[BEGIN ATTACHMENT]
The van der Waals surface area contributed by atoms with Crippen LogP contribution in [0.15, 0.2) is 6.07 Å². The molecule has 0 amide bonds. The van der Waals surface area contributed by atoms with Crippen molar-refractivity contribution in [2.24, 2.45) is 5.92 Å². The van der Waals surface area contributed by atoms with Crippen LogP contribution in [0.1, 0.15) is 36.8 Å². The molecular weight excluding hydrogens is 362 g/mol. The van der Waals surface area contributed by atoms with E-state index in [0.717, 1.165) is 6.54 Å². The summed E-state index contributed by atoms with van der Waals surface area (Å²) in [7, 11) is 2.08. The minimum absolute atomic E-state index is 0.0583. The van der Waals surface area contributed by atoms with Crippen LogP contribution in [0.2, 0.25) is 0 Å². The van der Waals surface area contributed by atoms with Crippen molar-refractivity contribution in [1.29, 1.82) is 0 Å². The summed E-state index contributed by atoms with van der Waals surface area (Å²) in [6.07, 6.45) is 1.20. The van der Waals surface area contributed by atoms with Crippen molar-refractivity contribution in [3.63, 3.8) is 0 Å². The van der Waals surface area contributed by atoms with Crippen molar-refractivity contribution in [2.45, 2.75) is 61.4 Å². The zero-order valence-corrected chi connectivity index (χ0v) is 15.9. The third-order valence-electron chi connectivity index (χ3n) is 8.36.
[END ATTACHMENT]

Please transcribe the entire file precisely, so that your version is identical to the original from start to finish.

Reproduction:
The van der Waals surface area contributed by atoms with Crippen LogP contribution in [0.15, 0.2) is 6.07 Å². The molecule has 0 amide bonds. The van der Waals surface area contributed by atoms with Crippen molar-refractivity contribution in [2.24, 2.45) is 5.92 Å². The van der Waals surface area contributed by atoms with Crippen LogP contribution in [0.1, 0.15) is 36.8 Å². The molecular weight excluding hydrogens is 362 g/mol. The van der Waals surface area contributed by atoms with E-state index in [0.717, 1.165) is 6.54 Å². The summed E-state index contributed by atoms with van der Waals surface area (Å²) in [7, 11) is 2.08. The minimum absolute atomic E-state index is 0.0583. The van der Waals surface area contributed by atoms with Crippen LogP contribution in [0.2, 0.25) is 0 Å². The van der Waals surface area contributed by atoms with Crippen molar-refractivity contribution in [1.29, 1.82) is 0 Å². The summed E-state index contributed by atoms with van der Waals surface area (Å²) in [6.07, 6.45) is 1.20. The van der Waals surface area contributed by atoms with Crippen molar-refractivity contribution in [3.63, 3.8) is 0 Å². The van der Waals surface area contributed by atoms with Crippen molar-refractivity contribution in [2.45, 2.75) is 61.4 Å². The zero-order valence-corrected chi connectivity index (χ0v) is 15.9. The third-order valence-electron chi connectivity index (χ3n) is 8.36.